North Texas Daily

German-Ukrainian tennis duo impact program

German-Ukrainian tennis duo impact program

German-Ukrainian tennis duo impact program
March 31
00:04 2015

Saad Yousuf / Staff Writer

As the Mean Green tennis team wrapped up a 4-3 win at home against No. 75 University of Kansas, senior Kseniya Bardabush lost her singles match, the last match of the day, in three sets. She sat, dejected, on the bench. Fellow senior and doubles partner Franziska Sprinkmeyer was the first to approach her and provide words of encouragement.

Bardabush and Sprinkmeyer are the lone seniors on the team and have created a special bond. They have contrasting personalities, but on the tennis court, they work together better than most.

“We have a special relationship because we have been playing doubles together for three years,” Sprinkmeyer said. “We have really good chemistry on the court. Even if I don’t see her, I know what she’s going to do and we can rely on each other and trust each other.”

Head coach Sujay Lama said the two are not the typical senior college athletes, not because of their on-court play, but because of their everyday mindset and positive influence.

“A lot of times you have seniors who have checked out by now,” Lama said. “They’re thinking about graduation, but these two want to go on forever. When they have that kind of passion and love and desire to do this and play, it rubs off on the younger ones.”

Lama also said the duo brings something different to the table from their personalities and leadership.

“They contrast,” Lama said. “I call them the yin and the yang.”

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Senior Kseniya Bardabush winds up as the ball flies toward during a match against the University of Kansas at the Waranch Tennis Complex.

The coach said Bardabush is more likely to display her emotions and isn’t afraid to be vocal while he described Sprinkmeyer as a quieter person who serves as the big sister to the team and counterpart to Bardabush.

“I’ve never seen her check out of any match,” Lama said of Bardabush. “She’s intense. She’s got such a competitive spirit and fire. When she has her emotions rolling, it really gets our team pumped up.”

Though they do have differences, Bardabush and Sprinkmeyer are similar in many ways as well. For instance, neither grew up in the United States and both were convinced by Lama to bring their talents to North Texas.

“He came to Ukraine to see me,” Bardabush said. “He convinced me to come because of how he told me about the school and the team and all of the good experience I could get, so I decided to come.”

She said Lama was the tipping point that solidified her decision to come to North Texas.

“I had a few other options, a few other good schools but he definitely convinced me,” Bardabush said. “It’s just something about him.”

Bardabush grew up in Ukraine and described tennis as an early passion she found. Even as a child, her desire to win and contempt for losing is something that drove her.

“I’ve been like that since I was little,” she said. “I always hated to lose. I would cry when I was little. I always like fighting to land every point. I have the intensity for sure, and I can be loud at times too.”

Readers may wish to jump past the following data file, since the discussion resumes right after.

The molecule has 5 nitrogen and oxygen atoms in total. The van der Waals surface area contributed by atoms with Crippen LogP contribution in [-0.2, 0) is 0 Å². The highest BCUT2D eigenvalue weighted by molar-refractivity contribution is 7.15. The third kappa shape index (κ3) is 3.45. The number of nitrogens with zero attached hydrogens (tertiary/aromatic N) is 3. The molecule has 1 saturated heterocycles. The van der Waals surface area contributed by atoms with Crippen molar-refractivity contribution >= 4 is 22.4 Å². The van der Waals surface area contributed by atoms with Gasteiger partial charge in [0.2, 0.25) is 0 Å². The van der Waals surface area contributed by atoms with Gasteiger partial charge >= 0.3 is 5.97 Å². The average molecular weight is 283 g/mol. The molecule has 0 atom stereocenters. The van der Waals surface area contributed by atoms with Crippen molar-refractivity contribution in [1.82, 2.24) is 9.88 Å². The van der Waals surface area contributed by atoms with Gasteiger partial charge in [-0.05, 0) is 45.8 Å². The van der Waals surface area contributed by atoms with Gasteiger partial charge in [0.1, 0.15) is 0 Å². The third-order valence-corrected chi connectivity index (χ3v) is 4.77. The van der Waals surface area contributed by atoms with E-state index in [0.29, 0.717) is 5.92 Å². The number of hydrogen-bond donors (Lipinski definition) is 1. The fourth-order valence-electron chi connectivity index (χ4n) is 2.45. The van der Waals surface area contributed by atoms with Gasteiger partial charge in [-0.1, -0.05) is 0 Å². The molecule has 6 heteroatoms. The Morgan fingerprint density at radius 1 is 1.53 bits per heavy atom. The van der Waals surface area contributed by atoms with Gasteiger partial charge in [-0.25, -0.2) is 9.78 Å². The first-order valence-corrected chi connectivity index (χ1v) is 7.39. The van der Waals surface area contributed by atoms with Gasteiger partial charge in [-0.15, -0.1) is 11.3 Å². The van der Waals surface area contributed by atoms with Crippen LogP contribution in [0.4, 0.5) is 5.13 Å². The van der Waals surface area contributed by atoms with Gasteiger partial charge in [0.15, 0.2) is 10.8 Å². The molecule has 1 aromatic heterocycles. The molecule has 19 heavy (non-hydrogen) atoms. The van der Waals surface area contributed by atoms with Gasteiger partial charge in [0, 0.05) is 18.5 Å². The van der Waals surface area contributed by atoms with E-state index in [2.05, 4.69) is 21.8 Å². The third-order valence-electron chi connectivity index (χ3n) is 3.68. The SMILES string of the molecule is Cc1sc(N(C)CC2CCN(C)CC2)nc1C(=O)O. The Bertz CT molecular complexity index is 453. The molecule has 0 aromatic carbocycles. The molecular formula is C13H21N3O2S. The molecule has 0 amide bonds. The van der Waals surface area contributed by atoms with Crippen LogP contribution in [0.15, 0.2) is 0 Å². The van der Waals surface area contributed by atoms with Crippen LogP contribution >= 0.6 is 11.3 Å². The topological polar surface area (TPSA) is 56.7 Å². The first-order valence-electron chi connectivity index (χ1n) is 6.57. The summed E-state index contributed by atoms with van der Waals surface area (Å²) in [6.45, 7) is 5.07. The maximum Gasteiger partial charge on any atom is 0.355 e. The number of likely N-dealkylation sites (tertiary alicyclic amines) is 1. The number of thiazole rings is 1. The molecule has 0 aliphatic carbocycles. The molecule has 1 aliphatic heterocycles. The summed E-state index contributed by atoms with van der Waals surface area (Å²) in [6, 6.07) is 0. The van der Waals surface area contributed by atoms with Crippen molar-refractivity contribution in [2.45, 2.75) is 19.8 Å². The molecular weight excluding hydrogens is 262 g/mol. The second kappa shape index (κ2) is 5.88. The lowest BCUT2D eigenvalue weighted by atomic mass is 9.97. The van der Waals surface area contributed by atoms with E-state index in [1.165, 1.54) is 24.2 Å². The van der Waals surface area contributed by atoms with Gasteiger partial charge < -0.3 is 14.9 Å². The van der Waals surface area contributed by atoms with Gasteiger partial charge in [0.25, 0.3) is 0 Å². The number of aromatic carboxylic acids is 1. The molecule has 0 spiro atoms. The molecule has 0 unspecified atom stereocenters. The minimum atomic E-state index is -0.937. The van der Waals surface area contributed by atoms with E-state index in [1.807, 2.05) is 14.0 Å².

The transition to the United States took a toll on Bardabush early on, she said.

“It was difficult my freshman year for sure,” she said. “Everything was different. Different people, different language, different food. Tennis-wise I was struggling my first year.”

Now, Bardabush sees her family two times a year and has adjusted to her new lifestyle.

“I’m planning on going to grad school,” Bardabush said. “My undergrad is in hospitality management but I want to do MBA, like business. I would like to work in the hotel industry or I might even consider being a tennis coach.”

Sprinkmeyer also has her hands full. She completed her bachelor’s degree in psychology in three years and started graduate school last semester along with an internship she attends every morning. In addition, she also has a job tutoring other athletes.

Sprinkmeyer grew up in Germany and had a very close bond to her family. She said prior to coming to North Texas, she had only been away from her family for one week. In fact, she had all but ruled out coming to the United States, until Lama convinced her otherwise.

“Before I had the offer from coach Lama, I had already said no to coming to the United States. My plan at the time was to go to Spain for a year and just play tennis for one year to enjoy life a little bit,” she said. “But then I met coach Lama and I felt it was a very good opportunity to combine tennis and education.”

Though they are close to ending their playing careers at North Texas, Bardabush and Sprinkmeyer want to leave a lasting impact on the program.

“We want to leave a winning legacy,” Bardabush said. “We’ve been a part of two championship teams so we know what it takes and we want to pass down our experience.”

CORRECTION: In the print edition of this story that ran on Tuesday, March 31, the headline read “German-Ukranian Tennis Duo Impact Program.” It should have read “German-Ukrainian Tennis Duo Impact Program.” The Daily regrets the error.

Featured Image: Senior Franziska Sprinkmeyer lunges and returns a hit by Kansas University player Rachel McNeely on March 27. Sprinkmeyer won her match against McNeely, 7-5, 7-6. Photos by T.R. Gonzalez – Staff Photographer

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